It’s hard to wrap your head around the fact that the person you married is behaving this way. And addressing this thought is exactly where learning how to survive a nasty divorce begins.

The fact is the person you married is not the person you are divorcing. The person you married does not exist anywhere except in your memories.

The person you are divorcing is someone else—someone who is filled with thoughts of revenge and making you pay for the end of his marriage even if he is the one who wanted the divorce.

Once you begin acknowledging that the person you’re divorcing is a virtual stranger, you’ll find it easier to distance yourself from the nastiness of your divorce by doing the following:

1. Accept that your Ex’s behavior will be unacceptable at times.

He will push your buttons because it’s how he can control you. He will be cruel and vengeful. And the longer you remain a victim of your emotions, the longer you will be vulnerable to his attacks.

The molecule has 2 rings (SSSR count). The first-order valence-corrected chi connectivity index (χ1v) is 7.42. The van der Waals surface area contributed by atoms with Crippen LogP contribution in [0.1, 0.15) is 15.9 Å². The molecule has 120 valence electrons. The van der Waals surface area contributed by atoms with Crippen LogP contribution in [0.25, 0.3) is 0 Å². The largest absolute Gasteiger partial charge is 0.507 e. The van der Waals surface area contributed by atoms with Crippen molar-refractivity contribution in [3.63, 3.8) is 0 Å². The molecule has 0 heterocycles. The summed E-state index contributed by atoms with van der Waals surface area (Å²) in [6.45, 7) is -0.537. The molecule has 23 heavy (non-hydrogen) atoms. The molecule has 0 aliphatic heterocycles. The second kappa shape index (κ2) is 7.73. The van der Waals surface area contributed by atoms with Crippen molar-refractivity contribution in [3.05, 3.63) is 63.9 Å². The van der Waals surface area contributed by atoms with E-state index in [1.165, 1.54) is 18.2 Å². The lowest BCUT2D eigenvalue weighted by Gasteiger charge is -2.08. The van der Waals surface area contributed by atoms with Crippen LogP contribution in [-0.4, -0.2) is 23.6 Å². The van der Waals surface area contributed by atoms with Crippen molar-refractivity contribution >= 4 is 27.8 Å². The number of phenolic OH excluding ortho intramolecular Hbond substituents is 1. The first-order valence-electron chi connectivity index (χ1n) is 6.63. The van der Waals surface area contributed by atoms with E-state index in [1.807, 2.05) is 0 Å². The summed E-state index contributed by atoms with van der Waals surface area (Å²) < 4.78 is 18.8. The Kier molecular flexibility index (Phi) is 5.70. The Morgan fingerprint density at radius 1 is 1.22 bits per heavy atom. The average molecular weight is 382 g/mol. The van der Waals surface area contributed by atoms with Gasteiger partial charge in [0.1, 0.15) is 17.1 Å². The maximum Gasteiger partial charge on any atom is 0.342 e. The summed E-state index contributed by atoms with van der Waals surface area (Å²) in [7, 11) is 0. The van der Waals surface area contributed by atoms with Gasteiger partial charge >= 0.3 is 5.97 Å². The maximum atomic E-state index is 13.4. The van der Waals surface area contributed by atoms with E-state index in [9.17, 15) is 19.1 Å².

This doesn’t mean that you don’t feel hurt by your Ex’s actions. It simply means that you begin expecting that he will behave in abhorrent ways. That way when he does something terrible you aren’t completely derailed for a lengthy period of time.

2. Don’t let his behavior change you.

It can be incredibly tempting to treat your Ex the same way he is treating you. But don’t. If you do, then you’ll only escalate the situation, and your Ex will have achieved his goal of hurting and controlling you.

Instead, keep your cool. Remember to continue to behave in ways that you’ll be proud of years from now.

3. Get a support team.

Surround yourself with people who are on your side, can help you navigate the unfamiliar landscape of divorce, AND can help you keep your cool. Choose to confide in and count on friends, family, a legal professional, a therapist, and/or a divorce coach who can help you achieve your goals.

4. Keep your focus on your kids (if you have them).